In addition to the voltage drop between the trunk contact point and the fingers furthest therefrom, another consideration in the design of an electrode configuration is the voltage drop between adjacent fingers. A reduction in the voltage drop between adjacent fingers can be obtained through the use of a second embodiment of the present configuration. Such a configuration is shown in FIG. 2 of the drawings.
The device 40 shown in FIG. 2 is similar to the device 10 in that it comprises a body 42 of semiconductor material having a surface 44.
A first region 46 having a one type conductivity is within the body 42 and adjacent the surface 44. A second region 48 having another type conductivity is within the first region 46 and adjacent the surface 44. Preferably the first region 46 and the second region 48 are interdigitated. A PN junction 50 is formed at the interdigitated interface between the first region 46 and the second region 48.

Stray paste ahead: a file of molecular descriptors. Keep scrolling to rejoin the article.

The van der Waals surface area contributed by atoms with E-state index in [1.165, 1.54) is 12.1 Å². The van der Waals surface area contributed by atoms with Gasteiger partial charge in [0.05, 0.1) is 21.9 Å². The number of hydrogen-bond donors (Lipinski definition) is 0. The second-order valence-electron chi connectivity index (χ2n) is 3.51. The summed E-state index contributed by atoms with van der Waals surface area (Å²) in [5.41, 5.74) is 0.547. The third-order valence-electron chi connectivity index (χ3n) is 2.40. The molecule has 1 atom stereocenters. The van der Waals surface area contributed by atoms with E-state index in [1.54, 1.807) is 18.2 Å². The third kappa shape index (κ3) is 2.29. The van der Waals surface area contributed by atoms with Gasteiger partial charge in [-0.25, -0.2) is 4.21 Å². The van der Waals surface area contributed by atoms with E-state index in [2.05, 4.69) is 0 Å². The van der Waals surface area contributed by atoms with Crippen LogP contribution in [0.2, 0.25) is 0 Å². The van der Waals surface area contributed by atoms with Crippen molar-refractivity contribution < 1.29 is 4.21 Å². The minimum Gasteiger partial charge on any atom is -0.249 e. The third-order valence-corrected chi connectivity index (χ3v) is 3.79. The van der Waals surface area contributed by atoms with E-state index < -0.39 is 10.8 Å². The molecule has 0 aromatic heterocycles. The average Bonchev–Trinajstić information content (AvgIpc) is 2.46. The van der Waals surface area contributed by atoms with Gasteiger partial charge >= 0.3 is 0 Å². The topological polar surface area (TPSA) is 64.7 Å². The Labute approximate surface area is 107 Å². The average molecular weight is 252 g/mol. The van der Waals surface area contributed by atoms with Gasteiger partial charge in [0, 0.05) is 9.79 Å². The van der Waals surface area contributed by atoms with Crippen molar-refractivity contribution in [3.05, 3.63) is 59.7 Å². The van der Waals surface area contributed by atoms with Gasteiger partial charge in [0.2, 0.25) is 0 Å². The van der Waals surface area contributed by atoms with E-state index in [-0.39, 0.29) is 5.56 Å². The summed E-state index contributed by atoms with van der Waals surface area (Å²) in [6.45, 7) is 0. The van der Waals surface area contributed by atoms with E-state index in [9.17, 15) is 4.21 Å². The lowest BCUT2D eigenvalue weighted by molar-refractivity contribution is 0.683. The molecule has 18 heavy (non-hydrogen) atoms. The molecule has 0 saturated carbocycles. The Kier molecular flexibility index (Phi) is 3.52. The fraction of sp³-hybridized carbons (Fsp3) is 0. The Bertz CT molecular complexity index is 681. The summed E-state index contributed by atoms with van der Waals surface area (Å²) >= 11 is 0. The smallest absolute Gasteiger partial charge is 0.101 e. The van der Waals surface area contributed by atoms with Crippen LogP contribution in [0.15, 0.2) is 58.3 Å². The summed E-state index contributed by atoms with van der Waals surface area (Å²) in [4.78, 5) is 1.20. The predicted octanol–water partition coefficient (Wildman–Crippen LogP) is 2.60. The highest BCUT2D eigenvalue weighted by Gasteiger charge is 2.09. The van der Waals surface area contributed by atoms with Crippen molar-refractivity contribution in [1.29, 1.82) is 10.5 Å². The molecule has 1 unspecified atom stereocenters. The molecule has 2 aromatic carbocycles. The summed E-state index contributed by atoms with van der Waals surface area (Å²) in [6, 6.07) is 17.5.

A layer 52 of conductive material electrically contacts the first region 46 and constitutes an electrode. The layer 52 has a configuration comprising a comb-like portion 54 having a back 56 with ends and a plurality of fingers 58 extending over portions of the first region 46. In this embodiment the back has a comparatively wider portion 59 near one end and a comparatively narrower portion 60 near the other end. The layer 52 also comprises a trunk portion 62 which has a segment 64 thereof substantially parallel to the back 56. The trunk portion 62 extends from a terminal pad 66 and contacts the back 56 of the comb-like portion 54 at a point `A` intermediate the ends thereof. Preferably, the point `A` is asymmetrically located with respect to the fingers 58. That is, it contacts the back 56 nearer to the comparatively narrower end thereof.